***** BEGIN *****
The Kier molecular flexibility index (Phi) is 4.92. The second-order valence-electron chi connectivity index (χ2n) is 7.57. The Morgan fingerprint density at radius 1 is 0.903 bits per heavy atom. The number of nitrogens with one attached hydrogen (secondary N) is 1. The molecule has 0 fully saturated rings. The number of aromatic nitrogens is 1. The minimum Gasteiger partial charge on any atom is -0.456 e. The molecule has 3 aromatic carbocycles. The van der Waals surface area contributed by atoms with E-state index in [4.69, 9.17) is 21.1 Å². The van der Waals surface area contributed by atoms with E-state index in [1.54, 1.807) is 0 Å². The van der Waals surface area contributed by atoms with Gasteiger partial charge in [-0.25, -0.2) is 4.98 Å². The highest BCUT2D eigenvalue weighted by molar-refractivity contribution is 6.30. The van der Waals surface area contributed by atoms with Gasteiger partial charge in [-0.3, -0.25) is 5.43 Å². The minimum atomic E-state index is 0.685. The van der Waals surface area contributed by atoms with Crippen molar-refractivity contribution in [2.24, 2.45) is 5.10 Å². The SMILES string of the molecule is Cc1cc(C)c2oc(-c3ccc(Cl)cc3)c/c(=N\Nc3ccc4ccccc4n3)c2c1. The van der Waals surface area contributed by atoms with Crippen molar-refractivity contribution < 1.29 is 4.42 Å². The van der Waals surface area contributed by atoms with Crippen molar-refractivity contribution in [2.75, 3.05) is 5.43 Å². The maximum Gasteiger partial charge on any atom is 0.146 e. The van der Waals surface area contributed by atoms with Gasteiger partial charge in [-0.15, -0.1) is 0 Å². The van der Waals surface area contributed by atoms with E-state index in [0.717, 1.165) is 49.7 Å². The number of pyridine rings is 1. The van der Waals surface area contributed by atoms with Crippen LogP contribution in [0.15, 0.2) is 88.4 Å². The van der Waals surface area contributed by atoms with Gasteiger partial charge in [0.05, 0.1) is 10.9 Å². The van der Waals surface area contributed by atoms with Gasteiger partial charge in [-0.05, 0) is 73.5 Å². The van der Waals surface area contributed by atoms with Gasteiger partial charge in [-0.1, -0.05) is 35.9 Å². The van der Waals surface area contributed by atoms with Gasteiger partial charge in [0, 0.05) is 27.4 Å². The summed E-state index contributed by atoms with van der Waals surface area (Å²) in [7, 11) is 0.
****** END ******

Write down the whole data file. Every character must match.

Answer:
The Kier molecular flexibility index (Phi) is 4.92. The second-order valence-electron chi connectivity index (χ2n) is 7.57. The Morgan fingerprint density at radius 1 is 0.903 bits per heavy atom. The number of nitrogens with one attached hydrogen (secondary N) is 1. The molecule has 0 fully saturated rings. The number of aromatic nitrogens is 1. The minimum Gasteiger partial charge on any atom is -0.456 e. The molecule has 3 aromatic carbocycles. The van der Waals surface area contributed by atoms with E-state index in [4.69, 9.17) is 21.1 Å². The van der Waals surface area contributed by atoms with E-state index in [1.54, 1.807) is 0 Å². The van der Waals surface area contributed by atoms with Gasteiger partial charge in [-0.25, -0.2) is 4.98 Å². The highest BCUT2D eigenvalue weighted by molar-refractivity contribution is 6.30. The van der Waals surface area contributed by atoms with Gasteiger partial charge in [-0.3, -0.25) is 5.43 Å². The minimum atomic E-state index is 0.685. The van der Waals surface area contributed by atoms with Crippen molar-refractivity contribution in [2.24, 2.45) is 5.10 Å². The SMILES string of the molecule is Cc1cc(C)c2oc(-c3ccc(Cl)cc3)c/c(=N\Nc3ccc4ccccc4n3)c2c1. The van der Waals surface area contributed by atoms with Crippen molar-refractivity contribution < 1.29 is 4.42 Å². The van der Waals surface area contributed by atoms with Crippen molar-refractivity contribution in [2.75, 3.05) is 5.43 Å². The maximum Gasteiger partial charge on any atom is 0.146 e. The van der Waals surface area contributed by atoms with Gasteiger partial charge in [-0.15, -0.1) is 0 Å². The van der Waals surface area contributed by atoms with E-state index in [0.717, 1.165) is 49.7 Å². The number of pyridine rings is 1. The van der Waals surface area contributed by atoms with Crippen LogP contribution in [0.15, 0.2) is 88.4 Å². The van der Waals surface area contributed by atoms with Gasteiger partial charge in [0.05, 0.1) is 10.9 Å². The van der Waals surface area contributed by atoms with Gasteiger partial charge in [-0.05, 0) is 73.5 Å². The van der Waals surface area contributed by atoms with Gasteiger partial charge in [-0.1, -0.05) is 35.9 Å². The van der Waals surface area contributed by atoms with Gasteiger partial charge in [0, 0.05) is 27.4 Å². The summed E-state index contributed by atoms with van der Waals surface area (Å²) in [7, 11) is 0.